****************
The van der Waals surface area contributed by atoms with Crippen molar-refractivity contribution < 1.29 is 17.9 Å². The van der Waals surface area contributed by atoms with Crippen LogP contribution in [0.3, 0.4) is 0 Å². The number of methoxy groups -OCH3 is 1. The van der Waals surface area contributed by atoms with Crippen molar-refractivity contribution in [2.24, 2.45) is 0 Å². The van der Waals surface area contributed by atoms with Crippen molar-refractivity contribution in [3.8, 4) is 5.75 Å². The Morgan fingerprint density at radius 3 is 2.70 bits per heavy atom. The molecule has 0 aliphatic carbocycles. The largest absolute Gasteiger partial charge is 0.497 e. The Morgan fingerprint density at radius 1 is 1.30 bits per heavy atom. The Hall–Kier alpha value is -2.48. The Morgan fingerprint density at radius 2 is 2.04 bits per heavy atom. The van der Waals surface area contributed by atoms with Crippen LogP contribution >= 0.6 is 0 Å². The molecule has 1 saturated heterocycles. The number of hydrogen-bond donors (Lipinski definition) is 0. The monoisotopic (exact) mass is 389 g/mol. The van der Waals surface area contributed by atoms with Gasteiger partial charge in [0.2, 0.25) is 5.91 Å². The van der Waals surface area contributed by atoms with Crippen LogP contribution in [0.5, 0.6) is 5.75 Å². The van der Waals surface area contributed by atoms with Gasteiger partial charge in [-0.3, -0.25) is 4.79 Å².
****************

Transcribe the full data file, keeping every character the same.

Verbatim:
The van der Waals surface area contributed by atoms with Crippen molar-refractivity contribution < 1.29 is 17.9 Å². The van der Waals surface area contributed by atoms with Crippen LogP contribution in [0.3, 0.4) is 0 Å². The number of methoxy groups -OCH3 is 1. The van der Waals surface area contributed by atoms with Crippen molar-refractivity contribution in [2.24, 2.45) is 0 Å². The van der Waals surface area contributed by atoms with Crippen molar-refractivity contribution in [3.8, 4) is 5.75 Å². The Morgan fingerprint density at radius 3 is 2.70 bits per heavy atom. The molecule has 0 aliphatic carbocycles. The largest absolute Gasteiger partial charge is 0.497 e. The Morgan fingerprint density at radius 1 is 1.30 bits per heavy atom. The Hall–Kier alpha value is -2.48. The Morgan fingerprint density at radius 2 is 2.04 bits per heavy atom. The van der Waals surface area contributed by atoms with Crippen LogP contribution >= 0.6 is 0 Å². The molecule has 1 saturated heterocycles. The number of hydrogen-bond donors (Lipinski definition) is 0. The monoisotopic (exact) mass is 389 g/mol. The van der Waals surface area contributed by atoms with Gasteiger partial charge in [0.2, 0.25) is 5.91 Å². The van der Waals surface area contributed by atoms with Crippen LogP contribution in [0.5, 0.6) is 5.75 Å². The van der Waals surface area contributed by atoms with Gasteiger partial charge in [-0.3, -0.25) is 4.79 Å².